This really comes out when he’s completely realised his situation during the Siege. When he’s realised that he’s the man of the house and he HAS to take care of his wife, his child and the child-like Niles, because, as he puts it himself, They are my responsibility. Although no one tasked him with it, he feels the obligation to take control and ensure that everyone is safe.

One last thing about him that he himself seems to not have track of is the fact that his wife expects him to be an old-fashioned husband. A husband who beats her when she disobeys or does something that he disapproves of, as masochistic as it sounds, I don’t believe that Amy / Louise is masochistic. I think it’s the responsibility wearing of. George says that it was his wife who took care of everything when they moved to England. He wished he had done it, but doesn’t seem to resent it too much. As soon as they are there though, Louise is probably worn out from all the work that it must have taken to move a family of 3 from the US to England. And perhaps she had this belief that once they were there, George would take control and she could go back to being the person who followed rules instead of having to make them. THAT is the equation the couple share and THAT is the central question in the movie.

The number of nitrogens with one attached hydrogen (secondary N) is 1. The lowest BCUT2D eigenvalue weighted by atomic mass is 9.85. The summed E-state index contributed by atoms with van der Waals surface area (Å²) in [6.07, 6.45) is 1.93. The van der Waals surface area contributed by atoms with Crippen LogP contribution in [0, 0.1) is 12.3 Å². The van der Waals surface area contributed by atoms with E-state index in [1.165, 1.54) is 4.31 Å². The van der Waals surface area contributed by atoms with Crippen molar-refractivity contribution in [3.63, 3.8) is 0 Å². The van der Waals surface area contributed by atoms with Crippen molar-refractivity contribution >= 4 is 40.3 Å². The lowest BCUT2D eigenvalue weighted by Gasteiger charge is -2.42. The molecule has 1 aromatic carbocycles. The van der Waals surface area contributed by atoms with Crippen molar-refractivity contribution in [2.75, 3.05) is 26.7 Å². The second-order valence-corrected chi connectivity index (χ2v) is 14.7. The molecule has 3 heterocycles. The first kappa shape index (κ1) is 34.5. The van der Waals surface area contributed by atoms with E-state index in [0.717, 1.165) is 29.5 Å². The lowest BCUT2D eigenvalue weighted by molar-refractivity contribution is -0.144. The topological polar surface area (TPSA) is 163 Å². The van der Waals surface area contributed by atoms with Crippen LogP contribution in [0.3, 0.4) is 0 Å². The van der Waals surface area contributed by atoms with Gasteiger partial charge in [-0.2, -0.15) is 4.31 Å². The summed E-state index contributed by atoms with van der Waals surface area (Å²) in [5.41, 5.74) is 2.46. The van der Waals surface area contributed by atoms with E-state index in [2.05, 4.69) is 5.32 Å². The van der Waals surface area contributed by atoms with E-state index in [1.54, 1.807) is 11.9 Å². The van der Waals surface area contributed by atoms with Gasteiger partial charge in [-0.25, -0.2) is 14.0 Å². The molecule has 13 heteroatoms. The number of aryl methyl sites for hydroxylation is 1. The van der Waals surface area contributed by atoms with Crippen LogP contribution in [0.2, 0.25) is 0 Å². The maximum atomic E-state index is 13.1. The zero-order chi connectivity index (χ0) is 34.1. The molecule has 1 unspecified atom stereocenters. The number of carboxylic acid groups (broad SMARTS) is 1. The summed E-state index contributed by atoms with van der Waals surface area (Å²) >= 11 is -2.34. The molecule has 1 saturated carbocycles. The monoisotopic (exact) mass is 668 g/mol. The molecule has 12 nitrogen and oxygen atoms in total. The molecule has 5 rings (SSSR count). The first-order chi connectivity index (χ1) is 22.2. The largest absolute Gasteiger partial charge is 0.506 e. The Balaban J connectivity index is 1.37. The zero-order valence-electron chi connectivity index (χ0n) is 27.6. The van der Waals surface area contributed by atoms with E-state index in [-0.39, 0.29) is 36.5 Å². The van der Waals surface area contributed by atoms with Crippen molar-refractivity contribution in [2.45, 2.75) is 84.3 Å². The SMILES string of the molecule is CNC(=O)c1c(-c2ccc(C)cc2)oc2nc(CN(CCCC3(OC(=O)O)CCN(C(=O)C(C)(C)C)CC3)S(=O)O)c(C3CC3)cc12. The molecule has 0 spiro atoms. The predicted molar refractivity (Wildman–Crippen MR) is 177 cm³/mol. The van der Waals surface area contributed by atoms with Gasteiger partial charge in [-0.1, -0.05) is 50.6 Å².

When someone is trying to get into YOUR house and hurt the people that YOU are responsible for, TO WHAT LENGTHS WOULD YOU GO TO PROTECT THEM? DO YOU HAVE IT IN YOU TO KILL, if that’s what it took?